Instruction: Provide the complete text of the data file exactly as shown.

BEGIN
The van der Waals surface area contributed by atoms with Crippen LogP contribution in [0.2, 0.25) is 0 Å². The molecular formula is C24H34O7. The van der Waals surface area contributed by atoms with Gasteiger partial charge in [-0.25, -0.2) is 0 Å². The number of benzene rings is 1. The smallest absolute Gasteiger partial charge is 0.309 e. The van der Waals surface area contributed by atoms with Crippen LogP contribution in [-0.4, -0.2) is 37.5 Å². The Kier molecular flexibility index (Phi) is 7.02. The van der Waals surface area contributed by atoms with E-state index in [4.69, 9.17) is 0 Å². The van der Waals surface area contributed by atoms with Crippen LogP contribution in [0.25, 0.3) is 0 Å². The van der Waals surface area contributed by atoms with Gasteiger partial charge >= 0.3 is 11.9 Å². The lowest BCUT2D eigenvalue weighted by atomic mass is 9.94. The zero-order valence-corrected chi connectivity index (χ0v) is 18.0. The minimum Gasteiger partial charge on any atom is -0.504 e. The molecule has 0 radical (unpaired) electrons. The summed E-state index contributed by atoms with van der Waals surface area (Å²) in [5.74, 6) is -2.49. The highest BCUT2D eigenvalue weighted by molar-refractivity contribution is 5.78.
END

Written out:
The van der Waals surface area contributed by atoms with Crippen LogP contribution in [0.2, 0.25) is 0 Å². The molecular formula is C24H34O7. The van der Waals surface area contributed by atoms with Gasteiger partial charge in [-0.25, -0.2) is 0 Å². The number of benzene rings is 1. The smallest absolute Gasteiger partial charge is 0.309 e. The van der Waals surface area contributed by atoms with Crippen LogP contribution in [-0.4, -0.2) is 37.5 Å². The Kier molecular flexibility index (Phi) is 7.02. The van der Waals surface area contributed by atoms with E-state index in [4.69, 9.17) is 0 Å². The van der Waals surface area contributed by atoms with Crippen LogP contribution in [0.25, 0.3) is 0 Å². The van der Waals surface area contributed by atoms with Gasteiger partial charge >= 0.3 is 11.9 Å². The lowest BCUT2D eigenvalue weighted by atomic mass is 9.94. The zero-order valence-corrected chi connectivity index (χ0v) is 18.0. The minimum Gasteiger partial charge on any atom is -0.504 e. The molecule has 0 radical (unpaired) electrons. The summed E-state index contributed by atoms with van der Waals surface area (Å²) in [5.74, 6) is -2.49. The highest BCUT2D eigenvalue weighted by molar-refractivity contribution is 5.78.